I’m a trustee of Croft House Settlement, a community venue with a long history and a small turnover. I was attracted to it first because I’m a voluntary action history nerd; the settlement movement in the late 19th and early 20th century brought services into poor communities to tackle poverty and offer education and support to those who would otherwise struggle to get it. Toynbee Hall is one of the most famous and is still running fantastic services today. The movement is rooted in Christian philanthropy, and Croft House was established in 1902 by the Rev. William Blackshaw in an area of poor housing and poverty in Sheffield. After a period of decline, it was resurrected in the late 1980s by a marching band looking for a new home, and has been home to it and a range of other dance, music and theatre groups ever since.

The existing trustee board was looking for a refresh and reached out through Do-It for anyone interested. It got the kind of shock that it wanted; a group of new trustees that brought a different age and gender demographic to the group, that had new ideas and different perspectives to contribute and that could (and fully intend to) help to develop and improve Croft House Settlement, whilst respecting its history and its existing dedicated user group. Already we’ve set out plans for developing a full strategy based on three overarching areas; the building, the branding and the community. These will link together to make crucial improvements to the physical space, some parts of which are in desperate need of refurbishment, to listen to and make the most of service users, creating and embedding a real community, and getting the message out to new organisations and customers, boosting business and helping financial sustainability.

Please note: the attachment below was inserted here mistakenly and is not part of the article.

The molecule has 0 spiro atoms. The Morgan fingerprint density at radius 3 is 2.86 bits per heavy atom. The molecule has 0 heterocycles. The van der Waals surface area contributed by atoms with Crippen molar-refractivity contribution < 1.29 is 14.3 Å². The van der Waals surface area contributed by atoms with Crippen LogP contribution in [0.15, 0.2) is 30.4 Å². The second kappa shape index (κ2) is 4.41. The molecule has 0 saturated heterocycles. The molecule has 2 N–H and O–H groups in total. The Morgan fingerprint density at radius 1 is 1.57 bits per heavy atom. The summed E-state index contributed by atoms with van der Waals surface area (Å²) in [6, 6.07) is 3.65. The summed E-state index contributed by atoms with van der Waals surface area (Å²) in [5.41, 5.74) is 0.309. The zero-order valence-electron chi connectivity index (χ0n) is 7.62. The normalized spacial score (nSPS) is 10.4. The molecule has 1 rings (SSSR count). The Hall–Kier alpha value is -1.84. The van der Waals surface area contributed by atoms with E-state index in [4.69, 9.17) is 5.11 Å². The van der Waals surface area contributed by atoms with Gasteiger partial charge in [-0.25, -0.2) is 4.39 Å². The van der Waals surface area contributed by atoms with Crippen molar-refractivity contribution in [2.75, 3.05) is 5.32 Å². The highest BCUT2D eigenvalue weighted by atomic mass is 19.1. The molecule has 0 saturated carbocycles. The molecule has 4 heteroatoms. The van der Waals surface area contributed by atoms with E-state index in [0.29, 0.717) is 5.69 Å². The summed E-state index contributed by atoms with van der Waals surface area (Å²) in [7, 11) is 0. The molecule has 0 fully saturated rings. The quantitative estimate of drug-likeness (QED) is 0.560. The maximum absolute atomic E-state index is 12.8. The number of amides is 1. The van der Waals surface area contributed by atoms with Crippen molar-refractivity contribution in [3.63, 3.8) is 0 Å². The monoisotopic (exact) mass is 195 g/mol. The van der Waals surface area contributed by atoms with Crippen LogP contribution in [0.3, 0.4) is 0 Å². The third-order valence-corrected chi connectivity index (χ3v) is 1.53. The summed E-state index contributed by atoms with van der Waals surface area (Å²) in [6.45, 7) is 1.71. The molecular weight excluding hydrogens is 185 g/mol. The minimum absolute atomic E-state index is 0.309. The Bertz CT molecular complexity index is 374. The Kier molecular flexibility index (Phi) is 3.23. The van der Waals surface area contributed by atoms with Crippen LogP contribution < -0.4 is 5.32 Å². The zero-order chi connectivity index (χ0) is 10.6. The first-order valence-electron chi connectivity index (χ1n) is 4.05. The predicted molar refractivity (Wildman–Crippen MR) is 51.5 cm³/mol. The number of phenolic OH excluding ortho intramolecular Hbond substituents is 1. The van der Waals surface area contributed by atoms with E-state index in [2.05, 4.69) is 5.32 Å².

My interest is in the community. In taking the time to examine what I like and what I’m good at during my year as a Charityworks Graduate Trainee, I realised that what I really enjoy is building links between different people and different organisations, and creating something – an idea, a service, a space – that they can really buy into. Listening to existing users is key to this, for me; the service users of Croft House Settlement will be able to explain what they like (and what they dislike) about the place than I ever can, because they use it, week in, week out. It’s as simple as that. They have to be a key part in making it better, and in bringing more people in. Using those existing networks, I hope, will be a great way of bringing in new communities and customers.

So, the New Year’s Resolution beneath all of this involves developing some new skills for myself as well as being a part of developing a whole organisation. I want the building to get the investment it deserves. I want it to have a solid strategy for organisational development in place. And I want it to embody a sense of community; be guided by it, and make the most of it as an asset. My resolution is to be a part of making all of this happen.

Business and the Voluntary Sector: Giving time, giving money, giving enough?

My last blog was about the relationship between the voluntary sector and local government, and how that relationship is changing. This one is about a different kind of relationship; between the voluntary and the private sector. Recent development funds for local infrastructure organisations (LIOs) have included significant drivers encouraging voluntary organisations to work more closely with the private sector. With some sources of income including local and national government on the decline, organisations are being encouraged to find new ways of working, new relationships and crucially new sources of funding.